TGI Friday + Plus 1 | our weekly round-up of recently published research abstracts | 1 April 2016

April 1, 2016

From BMC Immunology, 10 March 2016 (open access journal).

Illness progression in chronic fatigue syndrome: a shifting immune baseline

Lindsey Russell(1,†), Gordon Broderick(1,2,3,†), Renee Taylor(4), Henrique Fernandes(1), Jeanna Harvey (2,5), Zachary Barnes(1,2,3), AnneLiese Smylie(1), Fanny Collado(2), Elizabeth G. Balbin(1), Ben Z. Katz(6), Nancy G. Klimas (2,3) and Mary Ann Fletcher (2,3).
†) Contributed equally to study.
1) Department of Medicine, University of Alberta
2) Miami Veterans Affairs Medical Center
3) Institute for Neuro-immune Medicine, Nova Southeastern University
4) Department of Occupational Therapy, University of Illinois at Chicago
5) Department of Medicine, University of Miami
6) Division of Infectious Diseases, Ann & Robert H Lurie Children’s Hospital of Chicago



Validation of biomarkers for myalgic encephalomyelitis/chronic fatigue syndrome (ME/CFS) across data sets has proven disappointing. As immune signature may be affected by many factors, our objective was to explore the shift in discriminatory cytokines across ME/CFS subjects separated by duration of illness.


Cytokine expression collected at rest across multiple studies for female ME/CFS subjects (i) 18 years or younger, ill for 2 years or less (n = 18), (ii) 18–50 years of age, ill for 7 years (n = 22), and (iii) age 50 years or older (n = 28), ill for 11 years on average. Control subjects were matched for age and body mass index (BMI). Data describing the levels of 16 cytokines using a chemiluminescent assay was used to support the identification of separate linear classification models for each subgroup. In order to isolate the effects of duration of illness alone, cytokines that changed significantly with age in the healthy control subjects were excluded a priori.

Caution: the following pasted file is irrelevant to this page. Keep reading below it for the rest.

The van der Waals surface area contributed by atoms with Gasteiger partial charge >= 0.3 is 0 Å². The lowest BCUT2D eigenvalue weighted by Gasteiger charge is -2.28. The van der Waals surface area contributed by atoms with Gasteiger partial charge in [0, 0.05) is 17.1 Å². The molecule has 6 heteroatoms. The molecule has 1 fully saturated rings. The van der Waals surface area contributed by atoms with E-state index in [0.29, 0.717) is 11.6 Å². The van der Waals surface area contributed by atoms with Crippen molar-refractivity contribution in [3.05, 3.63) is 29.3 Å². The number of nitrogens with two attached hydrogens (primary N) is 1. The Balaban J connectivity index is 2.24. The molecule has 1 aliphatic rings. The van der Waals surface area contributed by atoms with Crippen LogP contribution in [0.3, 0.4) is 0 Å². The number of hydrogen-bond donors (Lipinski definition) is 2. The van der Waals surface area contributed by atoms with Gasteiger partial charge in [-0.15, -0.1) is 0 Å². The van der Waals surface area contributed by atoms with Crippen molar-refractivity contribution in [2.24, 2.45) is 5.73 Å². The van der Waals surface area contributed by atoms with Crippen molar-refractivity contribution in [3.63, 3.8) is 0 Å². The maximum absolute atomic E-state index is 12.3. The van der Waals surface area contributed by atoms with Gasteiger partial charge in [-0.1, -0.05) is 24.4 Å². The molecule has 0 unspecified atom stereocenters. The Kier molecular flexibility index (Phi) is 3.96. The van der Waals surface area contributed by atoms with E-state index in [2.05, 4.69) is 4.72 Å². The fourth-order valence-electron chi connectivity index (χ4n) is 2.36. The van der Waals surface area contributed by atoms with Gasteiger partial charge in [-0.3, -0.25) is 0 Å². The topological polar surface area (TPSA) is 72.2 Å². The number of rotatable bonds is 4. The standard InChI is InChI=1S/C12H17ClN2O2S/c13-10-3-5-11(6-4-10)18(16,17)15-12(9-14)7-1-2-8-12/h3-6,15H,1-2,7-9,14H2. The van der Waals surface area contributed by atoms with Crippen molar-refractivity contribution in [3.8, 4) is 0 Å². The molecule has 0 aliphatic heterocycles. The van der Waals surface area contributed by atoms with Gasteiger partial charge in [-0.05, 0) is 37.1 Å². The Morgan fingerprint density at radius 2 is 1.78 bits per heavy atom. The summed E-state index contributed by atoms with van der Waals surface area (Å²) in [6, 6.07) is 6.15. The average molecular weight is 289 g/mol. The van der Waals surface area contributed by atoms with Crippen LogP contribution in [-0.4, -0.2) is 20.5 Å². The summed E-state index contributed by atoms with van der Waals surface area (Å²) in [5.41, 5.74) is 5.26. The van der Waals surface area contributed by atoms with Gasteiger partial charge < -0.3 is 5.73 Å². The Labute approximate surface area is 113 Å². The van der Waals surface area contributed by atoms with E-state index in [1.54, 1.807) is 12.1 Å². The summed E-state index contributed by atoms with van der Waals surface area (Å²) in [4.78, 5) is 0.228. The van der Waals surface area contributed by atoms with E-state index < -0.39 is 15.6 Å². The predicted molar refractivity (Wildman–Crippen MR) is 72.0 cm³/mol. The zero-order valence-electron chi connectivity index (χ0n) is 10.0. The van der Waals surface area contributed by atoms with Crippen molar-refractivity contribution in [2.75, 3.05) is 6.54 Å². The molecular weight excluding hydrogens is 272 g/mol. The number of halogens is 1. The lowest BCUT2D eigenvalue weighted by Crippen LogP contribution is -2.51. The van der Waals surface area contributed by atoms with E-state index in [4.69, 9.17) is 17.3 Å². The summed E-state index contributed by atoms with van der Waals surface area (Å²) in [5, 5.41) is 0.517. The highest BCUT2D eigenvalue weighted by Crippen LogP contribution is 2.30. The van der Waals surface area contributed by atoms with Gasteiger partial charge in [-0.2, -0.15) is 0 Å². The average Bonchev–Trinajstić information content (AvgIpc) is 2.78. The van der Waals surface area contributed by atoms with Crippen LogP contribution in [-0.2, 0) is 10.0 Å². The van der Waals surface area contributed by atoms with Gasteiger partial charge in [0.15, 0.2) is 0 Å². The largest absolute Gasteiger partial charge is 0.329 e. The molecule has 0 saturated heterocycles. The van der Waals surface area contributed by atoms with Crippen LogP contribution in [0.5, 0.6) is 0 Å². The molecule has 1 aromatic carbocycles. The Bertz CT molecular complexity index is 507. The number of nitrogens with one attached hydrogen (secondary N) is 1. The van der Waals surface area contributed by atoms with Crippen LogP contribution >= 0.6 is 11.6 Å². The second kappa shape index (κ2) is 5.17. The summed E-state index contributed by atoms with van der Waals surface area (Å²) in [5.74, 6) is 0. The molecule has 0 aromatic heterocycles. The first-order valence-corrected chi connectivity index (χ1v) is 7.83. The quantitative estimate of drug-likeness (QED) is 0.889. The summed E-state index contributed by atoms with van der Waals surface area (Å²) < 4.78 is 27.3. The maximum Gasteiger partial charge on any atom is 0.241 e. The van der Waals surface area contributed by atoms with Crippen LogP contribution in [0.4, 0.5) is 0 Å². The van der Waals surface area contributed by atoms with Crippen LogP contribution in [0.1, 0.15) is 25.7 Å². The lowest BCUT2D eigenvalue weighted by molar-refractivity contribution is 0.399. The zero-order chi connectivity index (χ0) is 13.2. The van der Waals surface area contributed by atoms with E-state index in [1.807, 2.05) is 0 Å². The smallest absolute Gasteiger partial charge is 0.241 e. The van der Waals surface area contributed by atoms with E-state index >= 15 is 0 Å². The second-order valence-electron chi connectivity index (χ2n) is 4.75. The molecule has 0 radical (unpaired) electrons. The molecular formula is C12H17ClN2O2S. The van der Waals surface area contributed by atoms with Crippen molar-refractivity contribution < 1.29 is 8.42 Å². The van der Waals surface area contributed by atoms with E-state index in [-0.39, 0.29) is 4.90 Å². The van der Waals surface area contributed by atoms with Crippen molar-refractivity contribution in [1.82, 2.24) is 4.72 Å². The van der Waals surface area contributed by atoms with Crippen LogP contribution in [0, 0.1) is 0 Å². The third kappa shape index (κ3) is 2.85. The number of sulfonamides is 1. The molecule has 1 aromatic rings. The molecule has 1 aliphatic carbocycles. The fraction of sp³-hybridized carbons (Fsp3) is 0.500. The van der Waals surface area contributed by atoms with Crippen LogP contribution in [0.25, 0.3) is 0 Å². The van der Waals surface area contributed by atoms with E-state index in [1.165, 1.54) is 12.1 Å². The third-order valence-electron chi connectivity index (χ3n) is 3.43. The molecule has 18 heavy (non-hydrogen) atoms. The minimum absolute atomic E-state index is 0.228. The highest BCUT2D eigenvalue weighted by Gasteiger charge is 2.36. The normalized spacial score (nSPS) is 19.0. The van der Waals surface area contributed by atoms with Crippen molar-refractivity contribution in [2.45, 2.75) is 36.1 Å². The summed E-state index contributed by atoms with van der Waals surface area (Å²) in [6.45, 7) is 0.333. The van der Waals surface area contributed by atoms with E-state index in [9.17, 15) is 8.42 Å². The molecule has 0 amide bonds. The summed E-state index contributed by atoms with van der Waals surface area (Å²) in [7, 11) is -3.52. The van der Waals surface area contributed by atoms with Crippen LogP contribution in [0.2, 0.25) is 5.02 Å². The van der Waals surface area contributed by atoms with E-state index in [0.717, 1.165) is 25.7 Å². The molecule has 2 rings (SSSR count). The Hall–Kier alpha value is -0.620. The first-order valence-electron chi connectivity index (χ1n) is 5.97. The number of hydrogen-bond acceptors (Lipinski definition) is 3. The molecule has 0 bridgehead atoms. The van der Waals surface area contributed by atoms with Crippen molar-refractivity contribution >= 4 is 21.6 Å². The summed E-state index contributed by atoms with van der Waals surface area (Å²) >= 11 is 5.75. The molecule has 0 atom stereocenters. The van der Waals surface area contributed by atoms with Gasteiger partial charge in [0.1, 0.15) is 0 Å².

Optimal selection of cytokines in each group resulted in subsets of IL-1α, 6, 8, 15 and TNFα. Common to any 2 of 3 groups were IL-1α, 6 and 8. Setting these 3 markers as a triple screen and adjusting their contribution according to illness duration sub-groups produced ME/CFS classification accuracies of 75–88 %. The contribution of IL-1α, higher in recently ill adolescent ME/CFS subjects was progressively less important with duration. While high levels of IL-8 screened positive for ME/CFS in the recently afflicted, the opposite was true for subjects ill for more than 2 years. Similarly, while low levels of IL-6 suggested early ME/CFS, the reverse was true in subjects over 18 years of age ill for more than 2 years.